Claire Johnston on what it means being a woman

By Shanaaz Prince
08 August 2016

We caught up with the blonde beauty to find out a bit more about the festival and what defines her as a woman in this day and age and even this industry.

She's played a big role in Afro-pop, Mango Groove as their lead singer and even though born in England, songstress Claire Johnston is definitely a South African at heart.

She'll be one of the acts - including the likes of Freshlyground, Mi Casa, Gangs of Ballet and Goodluck -  at this year's Emmarentia Live concert taking place tomorrow bringing together a host of iconic South African music acts for this one-day music experience at Johannesburg's Emmarentia Dam.

This unique Joburg festival is open to South Africans from all walks of life and all ages, to come and relax in the sun and celebrate National Women’s Day.

The concert kicks off at 10 am and runs until 4 pm, providing six hours of the best in music and picnic vibes in one of Joburg’s most beautiful green spaces.

  • What are you most excited about performing at Emmarentia live?

I am excited about pretty much everything! The exquisite location, the endless stretch of blue late- winter skies, people young and old coming out to relax and to feel connected to their families and their friends..

. And then there's the line-up of artists: so many of my favourite South African acts are going to be there celebrating what it is to be South African in 2016

  • What, to you, defines a “phenomenal woman”?

Hmmm... difficult to avoid being cheap and potentially cheezy- I don't think women give themselves enough credit as to how much they achieve on a daily basis, largely unrecognised because it seems to be part of the 'Woman" dress we put on everyday. I would like to think that a "phenomenal woman' recognises how important it is that she take care of herself as well. This is not a selfish act - in order to take care of others you have to first take care of yourself.

  • Do you feel like the recognition for women on a greater scale (in the workplace, home etc) has grown and what do you think the reasons are for this?

I've never been employed, so don't really know the traditional 'workplace' dynamics, but I like to think that there is growing awareness of the value of women both in the workplace and at home.

  • What would you still like to see with regards to the growth of women empowerment?

For a start a woman should never, ever be paid less than her male counterpart for doing the same job. Then of course, there's the matter of respect - I hope that these days women are treated no differently than men and that sexual harassment is becoming a thing of the past.

  • Who is the one woman who played a significant role in your life and why?

I would have to credit my late mother, Jane. When my parents divorced in the late 1970s my father disappeared without paying maintenance or child support. Despite her lack of experience and self confidence, my mum got herself a job to support us and eventually also negotiated a pension plan for women. This was something that did not exist in those days, as it was thought that women were not the primary breadwinners and had a man at home who paid the bills.

My mum believed in me as a performer from when I was a little girl, and this gave me the confidence to believe in myself and follow my dream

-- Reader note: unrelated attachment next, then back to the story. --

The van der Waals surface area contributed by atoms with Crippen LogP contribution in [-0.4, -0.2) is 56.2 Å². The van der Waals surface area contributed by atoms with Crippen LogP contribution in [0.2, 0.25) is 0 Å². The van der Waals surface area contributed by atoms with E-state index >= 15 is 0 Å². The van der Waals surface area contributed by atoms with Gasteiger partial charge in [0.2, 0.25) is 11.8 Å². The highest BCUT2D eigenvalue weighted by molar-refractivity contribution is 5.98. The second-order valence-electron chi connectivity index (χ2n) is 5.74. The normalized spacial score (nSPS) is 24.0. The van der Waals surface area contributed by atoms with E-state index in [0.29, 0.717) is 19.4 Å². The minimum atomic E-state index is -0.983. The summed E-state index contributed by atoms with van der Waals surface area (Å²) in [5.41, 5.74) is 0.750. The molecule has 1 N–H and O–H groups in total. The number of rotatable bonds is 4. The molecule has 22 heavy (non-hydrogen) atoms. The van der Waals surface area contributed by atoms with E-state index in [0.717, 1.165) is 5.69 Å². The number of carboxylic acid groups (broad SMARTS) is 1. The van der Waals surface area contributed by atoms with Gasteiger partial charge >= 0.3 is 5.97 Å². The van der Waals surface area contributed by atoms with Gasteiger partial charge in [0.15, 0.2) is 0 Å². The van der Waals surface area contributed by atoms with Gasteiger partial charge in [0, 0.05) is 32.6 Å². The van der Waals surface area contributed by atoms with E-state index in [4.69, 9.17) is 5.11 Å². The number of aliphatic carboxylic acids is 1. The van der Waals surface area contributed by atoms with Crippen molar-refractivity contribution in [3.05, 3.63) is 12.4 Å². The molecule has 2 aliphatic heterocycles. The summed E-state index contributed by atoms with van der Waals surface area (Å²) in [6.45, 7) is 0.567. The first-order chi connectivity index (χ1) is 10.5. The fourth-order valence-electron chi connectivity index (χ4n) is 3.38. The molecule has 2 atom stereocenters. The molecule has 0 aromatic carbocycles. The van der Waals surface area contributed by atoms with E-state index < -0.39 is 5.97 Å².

• As a woman, what example are you hoping to set?

I would really like to show young women that being female should not limit you and what you want for yourself; that life is full of joy and that it is vital to surround yourself with good people. Haters begone!!!

  • How would you describe yourself as a woman?

I like to think that I am becoming the person I always wanted to be, or that I am at least striving to. I value wisdom and kindness above pretty much everything else.

  • For you, what’s the best part about being a woman?

I like that I can be feminine and strong at the same time. To me, female strength seems to have a wisdom and a softness to it which only increases with age.

  • What has been your greatest downfall as a woman?

I guess falling into the trap that a lot of young women fall into - that of thinking it's important to be a people pleaser and man pleaser. With age I have learned that this is not the road to happiness and a positive self image.

  • What has been your greatest achievement as a woman?

I'm happy about my career achievements, but I really hope that I am also a good friend who can be trusted.

  • You’re quite an iconic woman in the music industry, how do you feel like your influence has been felt in the industry?

Thank you! I've been told that Mango's music has made people feel positive about their lives, about our country, I've heard that some of our songs have helped people through difficult times in their lives as well as been the soundtrack to some of the best experiences they've had. I feel very lucky to have been part of people's lives in this special way.

  • What are you hoping to see for the future of women?

Women have more choices now, and this is fantastic. But with this comes the burden of making the so called RIGHT choices. Society is tough on us - we are made to feel inadequate if we don't choose what other people want for us and if we don't do everything perfectly. So I guess I would like women to be able to choose what they want for their lives,without letting societal, peer and family pressure get in the way too much.

  • What words of encouragement do you have for other women out there?

Value yourself, take care of yourself. You often have to teach people how to treat you, so don't put up with crap!

  • Does your music speak to women, if so, how?

I like to think that Mango Groove's music has a universal message - respect, tolerance, kindness - and that this makes women feel positive about themselves.

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